Even though the book was quite interesting and definitely kept me reading, there was some content I personally found disturbing. Most of this content consists of Josef Potocki being openly and quite obviously gay and a gay and lesbian agenda being enforced throughout the entire book. There was also a brief description of a sexual encounter between Josef and one of his former gay lovers that was completely disgusting.

Overall, I could not stop reading this book and found it very intriguing! The three stars is because of the unnecessary LGBTQ references and sexual encounter. If not for those few things, this book would have been downright amazing.

Reviewer's Name: 
Ella S.

Book Review: Dear Mrs. Bird

Dear Mrs. Bird
Author: 
Pearce, AJ
Rating: 
5 stars = Bohemian Rhapsody Awesome!
Review: 

This book took me on an emotional roller-coaster! The beginning bits were so funny, I figured it was going to be more of a slapstick comedy (which I was okay with), and then the reality that this was set in London during the Blitz set in, and I found myself gasping. Plucky Emmaline is such a lovable character, I would love if the author would consider revisiting her life in the future! Strongly recommend for those who enjoyed The Guernsey Literary and Potato Peel Pie Society. While it is not written in letters, Dear Mrs. Bird packs a similar emotional punch.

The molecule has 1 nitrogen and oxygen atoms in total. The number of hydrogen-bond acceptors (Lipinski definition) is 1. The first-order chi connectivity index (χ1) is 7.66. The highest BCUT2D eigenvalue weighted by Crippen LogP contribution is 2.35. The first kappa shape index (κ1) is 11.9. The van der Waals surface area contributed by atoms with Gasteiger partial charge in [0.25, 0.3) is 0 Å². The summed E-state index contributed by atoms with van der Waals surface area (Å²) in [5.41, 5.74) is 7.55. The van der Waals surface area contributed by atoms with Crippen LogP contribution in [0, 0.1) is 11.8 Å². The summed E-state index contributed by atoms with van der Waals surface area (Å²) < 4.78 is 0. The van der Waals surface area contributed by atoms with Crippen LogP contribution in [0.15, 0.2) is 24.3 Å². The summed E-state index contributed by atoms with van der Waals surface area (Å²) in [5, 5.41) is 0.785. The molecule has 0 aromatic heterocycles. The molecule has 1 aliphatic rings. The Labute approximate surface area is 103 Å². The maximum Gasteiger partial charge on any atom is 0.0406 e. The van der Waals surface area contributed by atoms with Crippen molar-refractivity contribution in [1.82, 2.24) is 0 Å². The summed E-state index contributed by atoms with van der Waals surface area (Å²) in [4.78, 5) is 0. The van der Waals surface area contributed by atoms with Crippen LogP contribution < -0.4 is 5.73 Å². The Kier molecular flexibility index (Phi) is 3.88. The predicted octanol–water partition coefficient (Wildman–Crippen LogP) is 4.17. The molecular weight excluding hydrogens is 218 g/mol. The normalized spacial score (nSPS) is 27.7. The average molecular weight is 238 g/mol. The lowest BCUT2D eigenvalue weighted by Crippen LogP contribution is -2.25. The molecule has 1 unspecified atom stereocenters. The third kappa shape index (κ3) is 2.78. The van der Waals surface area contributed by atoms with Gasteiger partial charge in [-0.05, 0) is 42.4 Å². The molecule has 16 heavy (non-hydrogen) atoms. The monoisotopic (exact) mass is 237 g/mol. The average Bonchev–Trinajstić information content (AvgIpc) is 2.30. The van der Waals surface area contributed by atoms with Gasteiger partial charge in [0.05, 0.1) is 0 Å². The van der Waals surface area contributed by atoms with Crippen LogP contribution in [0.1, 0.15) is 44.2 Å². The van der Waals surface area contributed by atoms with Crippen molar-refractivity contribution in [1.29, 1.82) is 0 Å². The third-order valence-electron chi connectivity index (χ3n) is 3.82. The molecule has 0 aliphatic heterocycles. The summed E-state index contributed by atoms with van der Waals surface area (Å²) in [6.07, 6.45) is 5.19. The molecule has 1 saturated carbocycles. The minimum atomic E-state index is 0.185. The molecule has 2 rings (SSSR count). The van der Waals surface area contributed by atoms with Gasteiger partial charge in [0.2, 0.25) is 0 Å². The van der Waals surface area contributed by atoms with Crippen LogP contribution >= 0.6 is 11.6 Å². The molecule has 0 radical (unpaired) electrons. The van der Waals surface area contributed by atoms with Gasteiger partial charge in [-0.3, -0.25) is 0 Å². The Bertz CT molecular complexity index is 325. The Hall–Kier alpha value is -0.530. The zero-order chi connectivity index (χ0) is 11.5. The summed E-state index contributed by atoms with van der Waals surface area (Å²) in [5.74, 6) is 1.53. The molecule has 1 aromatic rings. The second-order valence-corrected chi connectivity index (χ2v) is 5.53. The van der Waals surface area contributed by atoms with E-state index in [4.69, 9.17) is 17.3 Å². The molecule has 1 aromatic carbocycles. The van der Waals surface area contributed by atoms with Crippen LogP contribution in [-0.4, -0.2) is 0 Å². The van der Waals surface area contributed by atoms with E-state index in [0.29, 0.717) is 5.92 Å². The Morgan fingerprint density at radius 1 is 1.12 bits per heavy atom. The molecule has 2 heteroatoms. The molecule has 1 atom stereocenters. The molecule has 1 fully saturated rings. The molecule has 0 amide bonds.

Reviewer's Name: 
Krista M.

Book Review: Curtsies & Conspiracies

Curtsies & Conspiracies
Author: 
Carriger, Gail
Rating: 
5 stars = Bohemian Rhapsody Awesome!
Review: 

As Sophronia Temminnick goes into her second year at Mademoiselle Geraldine's Finishing Academy for Young Ladies of Quality she is learning more and more ways to kill with weapons, poisons, and over tea. To infiltrate a hive of vampires. And to subdue you by simply looking at you. For this is no normal finishing academy, it is a school that is training her to be a spy. With 10 boys from Bunson's (school for evil geniuses in training) on board. Being friends with two boys Lord Mercy and Soap the sootie will be much harder than you will expect, considering that they are both fighting for her. As an unexpected trip to London appears out of nowhere what will Sophrnoia have to do to uncover the truth and save her friends?

Reviewer's Name: 
Anneka S.

Book Review: America is Not the Heart

America is Not the Heart
Author: 
Castillo, Elaine
Rating: 
2 stars = Meh
Review: